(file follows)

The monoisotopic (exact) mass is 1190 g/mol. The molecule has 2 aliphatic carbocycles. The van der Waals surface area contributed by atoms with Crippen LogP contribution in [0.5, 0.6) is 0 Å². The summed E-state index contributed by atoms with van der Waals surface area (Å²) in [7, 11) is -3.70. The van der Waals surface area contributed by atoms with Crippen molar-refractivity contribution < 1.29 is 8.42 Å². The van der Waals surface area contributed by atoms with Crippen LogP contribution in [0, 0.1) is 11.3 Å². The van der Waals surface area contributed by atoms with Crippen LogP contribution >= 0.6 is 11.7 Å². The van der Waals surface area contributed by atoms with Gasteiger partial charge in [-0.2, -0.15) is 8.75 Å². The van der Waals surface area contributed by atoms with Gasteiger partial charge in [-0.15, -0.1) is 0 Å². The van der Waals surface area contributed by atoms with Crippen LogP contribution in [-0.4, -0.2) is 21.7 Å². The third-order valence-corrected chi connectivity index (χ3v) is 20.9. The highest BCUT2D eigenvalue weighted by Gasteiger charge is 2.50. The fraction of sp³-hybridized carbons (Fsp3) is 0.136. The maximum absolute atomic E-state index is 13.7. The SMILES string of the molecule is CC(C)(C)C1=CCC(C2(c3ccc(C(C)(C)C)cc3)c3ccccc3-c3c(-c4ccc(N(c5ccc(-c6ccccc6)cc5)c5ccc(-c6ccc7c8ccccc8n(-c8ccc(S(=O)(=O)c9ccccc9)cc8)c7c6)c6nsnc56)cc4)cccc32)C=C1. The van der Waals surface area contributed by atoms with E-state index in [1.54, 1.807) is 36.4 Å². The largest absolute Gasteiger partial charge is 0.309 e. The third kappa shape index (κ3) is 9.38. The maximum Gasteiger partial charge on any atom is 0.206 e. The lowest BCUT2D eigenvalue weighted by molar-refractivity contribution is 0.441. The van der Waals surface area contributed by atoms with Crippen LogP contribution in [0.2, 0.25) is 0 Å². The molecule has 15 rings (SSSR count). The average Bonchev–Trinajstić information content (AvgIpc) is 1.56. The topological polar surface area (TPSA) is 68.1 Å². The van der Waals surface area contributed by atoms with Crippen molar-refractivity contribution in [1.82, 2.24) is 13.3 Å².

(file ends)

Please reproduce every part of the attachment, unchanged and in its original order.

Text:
The monoisotopic (exact) mass is 1190 g/mol. The molecule has 2 aliphatic carbocycles. The van der Waals surface area contributed by atoms with Crippen LogP contribution in [0.5, 0.6) is 0 Å². The summed E-state index contributed by atoms with van der Waals surface area (Å²) in [7, 11) is -3.70. The van der Waals surface area contributed by atoms with Crippen molar-refractivity contribution < 1.29 is 8.42 Å². The van der Waals surface area contributed by atoms with Crippen LogP contribution in [0, 0.1) is 11.3 Å². The van der Waals surface area contributed by atoms with Crippen LogP contribution >= 0.6 is 11.7 Å². The van der Waals surface area contributed by atoms with Gasteiger partial charge in [-0.2, -0.15) is 8.75 Å². The van der Waals surface area contributed by atoms with Gasteiger partial charge in [-0.15, -0.1) is 0 Å². The van der Waals surface area contributed by atoms with Crippen LogP contribution in [-0.4, -0.2) is 21.7 Å². The third-order valence-corrected chi connectivity index (χ3v) is 20.9. The highest BCUT2D eigenvalue weighted by Gasteiger charge is 2.50. The fraction of sp³-hybridized carbons (Fsp3) is 0.136. The maximum absolute atomic E-state index is 13.7. The SMILES string of the molecule is CC(C)(C)C1=CCC(C2(c3ccc(C(C)(C)C)cc3)c3ccccc3-c3c(-c4ccc(N(c5ccc(-c6ccccc6)cc5)c5ccc(-c6ccc7c8ccccc8n(-c8ccc(S(=O)(=O)c9ccccc9)cc8)c7c6)c6nsnc56)cc4)cccc32)C=C1. The van der Waals surface area contributed by atoms with E-state index in [1.54, 1.807) is 36.4 Å². The largest absolute Gasteiger partial charge is 0.309 e. The third kappa shape index (κ3) is 9.38. The maximum Gasteiger partial charge on any atom is 0.206 e. The lowest BCUT2D eigenvalue weighted by molar-refractivity contribution is 0.441. The van der Waals surface area contributed by atoms with Crippen LogP contribution in [0.2, 0.25) is 0 Å². The molecule has 15 rings (SSSR count). The average Bonchev–Trinajstić information content (AvgIpc) is 1.56. The topological polar surface area (TPSA) is 68.1 Å². The van der Waals surface area contributed by atoms with Crippen molar-refractivity contribution in [1.82, 2.24) is 13.3 Å².